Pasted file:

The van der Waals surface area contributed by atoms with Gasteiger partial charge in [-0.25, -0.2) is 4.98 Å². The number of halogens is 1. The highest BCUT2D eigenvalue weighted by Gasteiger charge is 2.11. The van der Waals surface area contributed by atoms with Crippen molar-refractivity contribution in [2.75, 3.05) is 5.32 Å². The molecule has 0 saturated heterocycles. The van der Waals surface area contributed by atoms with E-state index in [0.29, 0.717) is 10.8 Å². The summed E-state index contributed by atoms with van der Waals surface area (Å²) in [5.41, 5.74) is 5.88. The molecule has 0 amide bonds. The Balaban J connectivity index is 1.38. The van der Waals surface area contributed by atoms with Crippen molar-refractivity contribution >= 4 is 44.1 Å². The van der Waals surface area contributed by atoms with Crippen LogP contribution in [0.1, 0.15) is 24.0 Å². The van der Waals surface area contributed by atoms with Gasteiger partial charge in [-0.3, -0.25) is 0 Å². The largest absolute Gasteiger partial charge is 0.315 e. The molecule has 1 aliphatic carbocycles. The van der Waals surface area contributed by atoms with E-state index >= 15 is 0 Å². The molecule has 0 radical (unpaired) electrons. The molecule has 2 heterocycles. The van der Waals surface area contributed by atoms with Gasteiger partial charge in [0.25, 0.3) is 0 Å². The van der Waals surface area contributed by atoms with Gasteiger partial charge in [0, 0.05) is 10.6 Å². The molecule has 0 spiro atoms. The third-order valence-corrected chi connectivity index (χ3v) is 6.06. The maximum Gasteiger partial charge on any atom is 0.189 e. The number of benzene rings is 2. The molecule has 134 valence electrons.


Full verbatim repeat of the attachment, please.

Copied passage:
The van der Waals surface area contributed by atoms with Gasteiger partial charge in [-0.25, -0.2) is 4.98 Å². The number of halogens is 1. The highest BCUT2D eigenvalue weighted by Gasteiger charge is 2.11. The van der Waals surface area contributed by atoms with Crippen molar-refractivity contribution in [2.75, 3.05) is 5.32 Å². The molecule has 0 saturated heterocycles. The van der Waals surface area contributed by atoms with E-state index in [0.29, 0.717) is 10.8 Å². The summed E-state index contributed by atoms with van der Waals surface area (Å²) in [5.41, 5.74) is 5.88. The molecule has 0 amide bonds. The Balaban J connectivity index is 1.38. The van der Waals surface area contributed by atoms with Crippen molar-refractivity contribution >= 4 is 44.1 Å². The van der Waals surface area contributed by atoms with Crippen LogP contribution in [0.1, 0.15) is 24.0 Å². The van der Waals surface area contributed by atoms with Gasteiger partial charge in [-0.3, -0.25) is 0 Å². The largest absolute Gasteiger partial charge is 0.315 e. The molecule has 1 aliphatic carbocycles. The van der Waals surface area contributed by atoms with E-state index >= 15 is 0 Å². The molecule has 0 radical (unpaired) electrons. The molecule has 2 heterocycles. The van der Waals surface area contributed by atoms with Gasteiger partial charge in [0.25, 0.3) is 0 Å². The van der Waals surface area contributed by atoms with Gasteiger partial charge in [0, 0.05) is 10.6 Å². The molecule has 0 spiro atoms. The third-order valence-corrected chi connectivity index (χ3v) is 6.06. The maximum Gasteiger partial charge on any atom is 0.189 e. The number of benzene rings is 2. The molecule has 134 valence electrons.